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can your medication make you worse?


Just a thought on this one & would be glad of all the assistance I can get before I ask my GP & consultant the question.

I am allergic to dairy products (since a baby) & it is goats, sheep & cows milk, so think I was told it is lactose intolerance?

If so, could the fact that I am not improving whatever is being given to me, have anything to do with the fact that almost all the tablets I am on (including prednisolone) have lactose in?

My repeat has 31 items on, blood pressure tabs, diabetic (insulin & tabs),asthma tabs, blood thinning tab, calcium tabs etc! Yep, your right - not too many!!

Thanks for your help


3 Replies

Lactose intolerance versus true milk allergy

Hi jovi devil,

I don't think I've said yet, welcome to Asthma UK. I'm sorry you're having so many problems at the moment - hopefully you are finding a good source of support here.

Basically, there is a big difference between lactose intolerance and true milk allergy, and to determine how likely your lactose-containing pills are to affect you, it would be useful to know which it is that you have. I'll give you a few details about both, so that you can try to make some sense of what it is that is causing you problems.

Lactose intolerance is a very common set of symptoms which is not a true allergy - ie, it is not mediated by the immune system. It occurs when the gut lacks the ability to produce the enzyme lactase, which breaks down the milk sugar lactose. Almost all children have this enzyme, but as we become adults we can lose it - it's estimated that upto 25% of Caucasians, and almost all black and Asian people lack this enzyme, although not all of them will get the clinical symptoms of lactose intolerance.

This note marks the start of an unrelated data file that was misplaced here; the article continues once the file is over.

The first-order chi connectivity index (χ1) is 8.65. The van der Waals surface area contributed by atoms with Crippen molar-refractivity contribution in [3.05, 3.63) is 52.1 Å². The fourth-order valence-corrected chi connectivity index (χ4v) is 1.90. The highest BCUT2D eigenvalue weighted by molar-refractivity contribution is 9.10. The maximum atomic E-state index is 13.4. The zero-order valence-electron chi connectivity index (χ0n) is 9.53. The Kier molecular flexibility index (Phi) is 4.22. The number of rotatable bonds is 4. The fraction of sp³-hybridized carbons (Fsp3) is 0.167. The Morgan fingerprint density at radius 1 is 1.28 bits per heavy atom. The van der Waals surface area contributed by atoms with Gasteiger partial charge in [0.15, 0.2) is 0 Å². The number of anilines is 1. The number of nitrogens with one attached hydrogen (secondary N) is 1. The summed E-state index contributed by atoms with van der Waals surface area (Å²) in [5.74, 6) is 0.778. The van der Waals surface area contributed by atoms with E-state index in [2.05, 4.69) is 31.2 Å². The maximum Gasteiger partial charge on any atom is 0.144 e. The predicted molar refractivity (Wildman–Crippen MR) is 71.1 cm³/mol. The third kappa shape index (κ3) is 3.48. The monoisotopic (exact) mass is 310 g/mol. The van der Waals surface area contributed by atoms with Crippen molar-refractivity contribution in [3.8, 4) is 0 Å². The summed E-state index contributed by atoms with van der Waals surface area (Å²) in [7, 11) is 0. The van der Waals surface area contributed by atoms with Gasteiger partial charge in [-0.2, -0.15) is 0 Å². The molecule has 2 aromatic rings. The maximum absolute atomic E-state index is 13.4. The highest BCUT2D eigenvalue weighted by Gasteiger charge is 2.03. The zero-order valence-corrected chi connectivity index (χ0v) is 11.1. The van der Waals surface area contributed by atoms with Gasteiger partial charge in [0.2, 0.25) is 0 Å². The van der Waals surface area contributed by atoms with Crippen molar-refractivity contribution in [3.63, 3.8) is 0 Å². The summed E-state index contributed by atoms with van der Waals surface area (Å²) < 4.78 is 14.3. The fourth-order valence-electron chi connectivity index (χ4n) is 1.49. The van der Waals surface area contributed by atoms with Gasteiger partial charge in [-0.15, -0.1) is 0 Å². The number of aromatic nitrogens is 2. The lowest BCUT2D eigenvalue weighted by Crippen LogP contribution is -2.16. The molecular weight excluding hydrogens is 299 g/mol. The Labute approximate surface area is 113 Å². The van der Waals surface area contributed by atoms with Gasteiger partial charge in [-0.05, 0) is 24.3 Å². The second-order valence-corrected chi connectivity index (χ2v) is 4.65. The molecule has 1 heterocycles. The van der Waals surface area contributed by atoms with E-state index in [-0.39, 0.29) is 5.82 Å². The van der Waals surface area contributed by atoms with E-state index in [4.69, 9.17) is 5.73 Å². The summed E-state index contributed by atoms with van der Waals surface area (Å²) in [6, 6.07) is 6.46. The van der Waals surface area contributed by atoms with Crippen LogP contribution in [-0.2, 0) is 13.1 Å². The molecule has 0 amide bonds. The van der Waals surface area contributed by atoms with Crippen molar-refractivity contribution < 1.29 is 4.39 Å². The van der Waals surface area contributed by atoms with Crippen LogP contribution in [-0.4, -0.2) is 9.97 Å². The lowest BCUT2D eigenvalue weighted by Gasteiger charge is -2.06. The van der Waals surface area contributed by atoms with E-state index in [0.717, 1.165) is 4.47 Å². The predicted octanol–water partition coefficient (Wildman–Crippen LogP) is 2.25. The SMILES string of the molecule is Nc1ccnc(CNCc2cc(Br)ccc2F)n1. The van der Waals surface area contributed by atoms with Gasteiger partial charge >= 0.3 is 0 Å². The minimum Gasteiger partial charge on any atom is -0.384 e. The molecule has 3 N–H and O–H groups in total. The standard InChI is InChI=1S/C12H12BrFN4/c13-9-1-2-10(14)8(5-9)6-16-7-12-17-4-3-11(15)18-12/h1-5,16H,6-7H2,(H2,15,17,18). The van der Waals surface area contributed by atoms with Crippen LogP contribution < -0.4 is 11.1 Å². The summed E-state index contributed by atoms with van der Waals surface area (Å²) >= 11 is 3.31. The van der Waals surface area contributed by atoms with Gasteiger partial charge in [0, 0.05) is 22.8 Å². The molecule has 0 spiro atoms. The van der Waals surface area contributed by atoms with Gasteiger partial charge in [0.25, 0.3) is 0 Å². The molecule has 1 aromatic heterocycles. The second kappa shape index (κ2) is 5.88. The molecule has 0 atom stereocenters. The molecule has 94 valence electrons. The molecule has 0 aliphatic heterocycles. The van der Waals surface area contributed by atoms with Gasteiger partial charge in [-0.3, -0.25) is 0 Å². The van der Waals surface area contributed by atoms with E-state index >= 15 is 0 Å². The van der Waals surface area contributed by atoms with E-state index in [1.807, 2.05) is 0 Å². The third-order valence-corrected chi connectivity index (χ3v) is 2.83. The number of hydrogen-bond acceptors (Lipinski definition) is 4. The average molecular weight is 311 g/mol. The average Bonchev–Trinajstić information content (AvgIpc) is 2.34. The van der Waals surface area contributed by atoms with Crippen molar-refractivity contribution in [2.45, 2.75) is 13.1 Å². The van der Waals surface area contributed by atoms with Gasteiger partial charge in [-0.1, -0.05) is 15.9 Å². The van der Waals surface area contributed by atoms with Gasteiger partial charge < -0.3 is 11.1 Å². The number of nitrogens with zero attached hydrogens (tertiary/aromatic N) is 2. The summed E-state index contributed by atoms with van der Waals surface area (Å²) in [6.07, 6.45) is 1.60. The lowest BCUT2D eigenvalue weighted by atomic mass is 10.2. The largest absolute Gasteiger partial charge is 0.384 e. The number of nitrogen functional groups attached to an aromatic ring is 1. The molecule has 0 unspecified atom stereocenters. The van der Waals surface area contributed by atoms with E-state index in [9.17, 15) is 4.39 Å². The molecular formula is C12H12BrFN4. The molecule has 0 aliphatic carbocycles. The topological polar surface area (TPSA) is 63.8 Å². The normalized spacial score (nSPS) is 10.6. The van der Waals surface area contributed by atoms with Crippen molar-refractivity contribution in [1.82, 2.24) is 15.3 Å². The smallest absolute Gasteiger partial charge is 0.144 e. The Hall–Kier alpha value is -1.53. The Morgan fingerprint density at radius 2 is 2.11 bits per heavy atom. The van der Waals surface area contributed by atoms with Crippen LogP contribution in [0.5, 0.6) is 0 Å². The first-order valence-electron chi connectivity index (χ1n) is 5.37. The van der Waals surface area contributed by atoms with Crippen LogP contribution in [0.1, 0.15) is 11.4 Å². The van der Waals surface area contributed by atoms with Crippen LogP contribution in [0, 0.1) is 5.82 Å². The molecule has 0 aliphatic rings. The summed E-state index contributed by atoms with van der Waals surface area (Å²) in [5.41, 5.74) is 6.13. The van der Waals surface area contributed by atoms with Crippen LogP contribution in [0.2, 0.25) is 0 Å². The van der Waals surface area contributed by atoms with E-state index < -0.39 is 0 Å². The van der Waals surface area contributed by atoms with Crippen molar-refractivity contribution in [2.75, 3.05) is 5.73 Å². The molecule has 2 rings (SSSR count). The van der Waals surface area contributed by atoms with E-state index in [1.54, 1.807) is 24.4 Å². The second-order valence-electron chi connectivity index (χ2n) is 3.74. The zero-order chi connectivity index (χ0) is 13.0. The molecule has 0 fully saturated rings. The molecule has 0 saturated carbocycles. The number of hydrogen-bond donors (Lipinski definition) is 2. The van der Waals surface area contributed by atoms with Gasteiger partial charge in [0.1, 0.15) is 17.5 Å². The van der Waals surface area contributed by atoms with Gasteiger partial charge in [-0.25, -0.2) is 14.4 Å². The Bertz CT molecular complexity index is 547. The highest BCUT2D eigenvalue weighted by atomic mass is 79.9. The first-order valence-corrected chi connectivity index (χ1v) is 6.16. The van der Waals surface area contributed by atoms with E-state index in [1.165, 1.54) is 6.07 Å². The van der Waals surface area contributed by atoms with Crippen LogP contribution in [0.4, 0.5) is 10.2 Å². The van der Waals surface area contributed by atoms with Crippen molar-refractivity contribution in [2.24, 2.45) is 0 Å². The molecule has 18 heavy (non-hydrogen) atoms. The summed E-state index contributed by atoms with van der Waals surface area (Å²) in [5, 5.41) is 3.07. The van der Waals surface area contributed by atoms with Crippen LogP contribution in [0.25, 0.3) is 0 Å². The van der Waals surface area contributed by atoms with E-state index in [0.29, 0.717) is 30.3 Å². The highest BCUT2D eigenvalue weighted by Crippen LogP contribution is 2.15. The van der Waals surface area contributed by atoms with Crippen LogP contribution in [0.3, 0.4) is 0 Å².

The symptoms tend to occur when a large amount of milk (typically over 240 ml - about 12g of lactose) or other lactose containing product is taken. Because the lactose cannot be broken down and digested, it passes into your colon (large intestine) where it ferments, producing hydrogen gas and acids. These produce the typical symptoms of abdominal bloating, cramps and abdominal pain, and often nausea, excessive wind and loose stools or overt diarrhoea.

Lactose intolerance can be tested for in a number of ways. A stool test can look for the presence of sugars in the stool that should have been broken down. Blood tests can be done to look at sugar levels in the blood after milk on its own has been taken - if the lactose is being broken down properly, the blood sugar should rise after taking it. The most common test used in the UK, though, is the hydrogen breath test - this involves giving the patient a set dose of lactose. If it is not digested, and is fermented to hydrogen, this hydrogen will be absorbed into the blood stream and passed out of the body via the lungs - if abnormall high levels of hydrogen are found in the breath, the person probably has lactose intolerance.

Lactose intolerance generally only causes symptoms if a large amount of lactose is taken in - few people have problems with milk in tea, for example. This means that the small amount of lactose in tablets is unlikely to be a problem. If it does seem to be causing problems, and a diagnosis of lactose intolerance is confirmed, there is an artifical lactase that can be taken - it's listed in the BNF as Colief liquid. The results are varible, but some people find it enables them to take lactose without symptoms.